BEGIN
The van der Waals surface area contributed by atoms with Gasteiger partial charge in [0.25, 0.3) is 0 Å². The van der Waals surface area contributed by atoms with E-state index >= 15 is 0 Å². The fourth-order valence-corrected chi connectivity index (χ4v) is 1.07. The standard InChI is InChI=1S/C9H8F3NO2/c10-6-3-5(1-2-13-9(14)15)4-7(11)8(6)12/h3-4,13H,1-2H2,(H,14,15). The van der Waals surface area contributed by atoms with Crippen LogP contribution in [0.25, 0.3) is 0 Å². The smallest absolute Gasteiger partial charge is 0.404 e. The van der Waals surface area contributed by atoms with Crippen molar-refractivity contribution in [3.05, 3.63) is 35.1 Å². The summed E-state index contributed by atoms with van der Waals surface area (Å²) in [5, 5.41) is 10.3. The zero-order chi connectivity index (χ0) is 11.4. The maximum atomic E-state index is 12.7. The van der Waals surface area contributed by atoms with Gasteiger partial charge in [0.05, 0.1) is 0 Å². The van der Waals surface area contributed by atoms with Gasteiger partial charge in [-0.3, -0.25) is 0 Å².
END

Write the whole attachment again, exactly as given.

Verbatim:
The van der Waals surface area contributed by atoms with Gasteiger partial charge in [0.25, 0.3) is 0 Å². The van der Waals surface area contributed by atoms with E-state index >= 15 is 0 Å². The fourth-order valence-corrected chi connectivity index (χ4v) is 1.07. The standard InChI is InChI=1S/C9H8F3NO2/c10-6-3-5(1-2-13-9(14)15)4-7(11)8(6)12/h3-4,13H,1-2H2,(H,14,15). The van der Waals surface area contributed by atoms with Crippen LogP contribution in [0.25, 0.3) is 0 Å². The smallest absolute Gasteiger partial charge is 0.404 e. The van der Waals surface area contributed by atoms with Crippen molar-refractivity contribution in [3.05, 3.63) is 35.1 Å². The summed E-state index contributed by atoms with van der Waals surface area (Å²) in [5, 5.41) is 10.3. The zero-order chi connectivity index (χ0) is 11.4. The maximum atomic E-state index is 12.7. The van der Waals surface area contributed by atoms with Gasteiger partial charge in [0.05, 0.1) is 0 Å². The van der Waals surface area contributed by atoms with Gasteiger partial charge in [-0.3, -0.25) is 0 Å².